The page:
The Internal Revenue Service today issued the 2018 optional standard mileage rates used to calculate the deductible costs of operating an automobile for business, charitable, medical or moving purposes.
Beginning on Jan. 1, 2018, the standard mileage rates for the use of a car (also vans, pickups or panel trucks) will be:
- 54.5 cents for every mile of business travel driven, up 1 cent from the rate for 2017.
- 18 cents per mile driven for medical or moving purposes, up 1 cent from the rate for 2017.
- 14 cents per mile driven in service of charitable organizations.
The business mileage rate and the medical and moving expense rates each increased 1 cent per mile from the rates for 2017. The charitable rate is set by statute and remains unchanged.
The mileage rate may be used to compute the amount to reimburse employees who are using their own cars for business purposes. It may also be used by employers that elect to use the "cents-per-mile" valuation method for purposes of determining the amount that needs to be imputed to an employee's income for personal use of certain company-owned or leased nonluxury vehicles.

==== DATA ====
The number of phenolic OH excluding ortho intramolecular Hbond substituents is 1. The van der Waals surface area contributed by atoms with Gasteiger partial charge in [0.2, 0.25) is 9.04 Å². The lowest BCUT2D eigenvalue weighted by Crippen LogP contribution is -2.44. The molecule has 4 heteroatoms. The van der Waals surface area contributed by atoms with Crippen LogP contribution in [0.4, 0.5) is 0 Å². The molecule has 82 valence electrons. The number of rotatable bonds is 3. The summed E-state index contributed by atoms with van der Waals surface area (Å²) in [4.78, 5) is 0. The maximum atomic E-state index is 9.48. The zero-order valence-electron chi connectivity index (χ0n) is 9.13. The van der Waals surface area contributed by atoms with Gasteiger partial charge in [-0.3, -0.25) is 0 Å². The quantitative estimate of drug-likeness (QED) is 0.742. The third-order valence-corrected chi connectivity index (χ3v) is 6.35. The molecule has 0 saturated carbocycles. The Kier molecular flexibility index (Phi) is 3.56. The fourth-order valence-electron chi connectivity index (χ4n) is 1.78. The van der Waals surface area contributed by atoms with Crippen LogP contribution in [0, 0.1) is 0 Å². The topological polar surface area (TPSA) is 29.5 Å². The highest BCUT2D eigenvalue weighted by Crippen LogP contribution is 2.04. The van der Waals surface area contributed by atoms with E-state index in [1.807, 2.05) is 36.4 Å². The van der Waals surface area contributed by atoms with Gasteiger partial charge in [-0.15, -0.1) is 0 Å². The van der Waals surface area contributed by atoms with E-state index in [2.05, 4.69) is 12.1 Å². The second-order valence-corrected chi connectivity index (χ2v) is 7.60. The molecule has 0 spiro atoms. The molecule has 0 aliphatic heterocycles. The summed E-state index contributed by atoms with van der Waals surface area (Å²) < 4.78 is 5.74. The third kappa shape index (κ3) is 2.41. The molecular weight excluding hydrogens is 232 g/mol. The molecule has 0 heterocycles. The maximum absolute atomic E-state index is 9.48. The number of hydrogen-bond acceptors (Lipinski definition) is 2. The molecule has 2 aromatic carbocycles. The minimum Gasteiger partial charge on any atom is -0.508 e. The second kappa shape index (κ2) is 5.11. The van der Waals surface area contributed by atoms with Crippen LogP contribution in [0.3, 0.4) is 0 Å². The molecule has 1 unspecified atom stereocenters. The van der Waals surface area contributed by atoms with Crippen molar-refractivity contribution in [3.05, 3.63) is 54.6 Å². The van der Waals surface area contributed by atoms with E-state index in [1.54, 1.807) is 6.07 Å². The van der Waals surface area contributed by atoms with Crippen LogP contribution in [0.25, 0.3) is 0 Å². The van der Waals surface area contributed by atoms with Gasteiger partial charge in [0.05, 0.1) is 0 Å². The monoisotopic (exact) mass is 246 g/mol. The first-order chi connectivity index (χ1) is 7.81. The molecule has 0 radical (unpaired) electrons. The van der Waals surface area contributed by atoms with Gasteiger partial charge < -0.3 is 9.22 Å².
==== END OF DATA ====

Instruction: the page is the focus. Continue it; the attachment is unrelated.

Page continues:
Finally, for purposes of computing the allowance under a fixed and variable rate (FAVR) plan, the standard automobile cost may not exceed $27,300 in 2018, down $600 from 2017. A FAVR allowance uses a flat rate or stated schedule that combines periodic fixed and variable rate payments, and it relieves employees of the need to keep a record of their actual expenses (see The Payroll Source®, §3.3-5).
Because of the 1 cent increase in the business standard mileage rate, employers reimbursing employees at the 2017 rate need to be mindful of the rate change. Employers should make sure they change to the 2018 rate for all affected travel on or after January 1, 2018. And remember that business miles driven in December 2017 that show up on an employee's expense report in 2018 are governed by the rules applicable to the corresponding 2017 mileage rate.